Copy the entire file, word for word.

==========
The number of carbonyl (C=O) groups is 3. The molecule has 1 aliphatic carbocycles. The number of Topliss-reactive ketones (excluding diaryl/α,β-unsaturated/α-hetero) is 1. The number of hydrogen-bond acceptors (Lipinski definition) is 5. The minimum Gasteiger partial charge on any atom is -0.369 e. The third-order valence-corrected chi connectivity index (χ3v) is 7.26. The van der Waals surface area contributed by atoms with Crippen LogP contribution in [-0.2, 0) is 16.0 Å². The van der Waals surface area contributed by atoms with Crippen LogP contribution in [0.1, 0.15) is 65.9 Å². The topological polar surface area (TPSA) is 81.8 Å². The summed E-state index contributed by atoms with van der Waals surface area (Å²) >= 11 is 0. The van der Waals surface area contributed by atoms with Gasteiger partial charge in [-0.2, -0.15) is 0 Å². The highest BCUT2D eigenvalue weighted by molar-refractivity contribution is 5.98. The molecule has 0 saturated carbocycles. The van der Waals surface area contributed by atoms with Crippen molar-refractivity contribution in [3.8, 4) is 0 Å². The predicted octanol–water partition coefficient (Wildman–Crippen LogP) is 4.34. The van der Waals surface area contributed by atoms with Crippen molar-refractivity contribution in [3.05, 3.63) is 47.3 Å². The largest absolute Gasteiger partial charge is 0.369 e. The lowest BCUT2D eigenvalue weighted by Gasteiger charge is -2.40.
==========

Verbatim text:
The number of carbonyl (C=O) groups is 3. The molecule has 1 aliphatic carbocycles. The number of Topliss-reactive ketones (excluding diaryl/α,β-unsaturated/α-hetero) is 1. The number of hydrogen-bond acceptors (Lipinski definition) is 5. The minimum Gasteiger partial charge on any atom is -0.369 e. The third-order valence-corrected chi connectivity index (χ3v) is 7.26. The van der Waals surface area contributed by atoms with Crippen LogP contribution in [-0.2, 0) is 16.0 Å². The van der Waals surface area contributed by atoms with Crippen LogP contribution in [0.1, 0.15) is 65.9 Å². The topological polar surface area (TPSA) is 81.8 Å². The summed E-state index contributed by atoms with van der Waals surface area (Å²) >= 11 is 0. The van der Waals surface area contributed by atoms with Gasteiger partial charge in [-0.2, -0.15) is 0 Å². The highest BCUT2D eigenvalue weighted by molar-refractivity contribution is 5.98. The molecule has 0 saturated carbocycles. The van der Waals surface area contributed by atoms with Crippen molar-refractivity contribution in [3.8, 4) is 0 Å². The predicted octanol–water partition coefficient (Wildman–Crippen LogP) is 4.34. The van der Waals surface area contributed by atoms with Crippen molar-refractivity contribution in [3.05, 3.63) is 47.3 Å². The largest absolute Gasteiger partial charge is 0.369 e. The lowest BCUT2D eigenvalue weighted by Gasteiger charge is -2.40.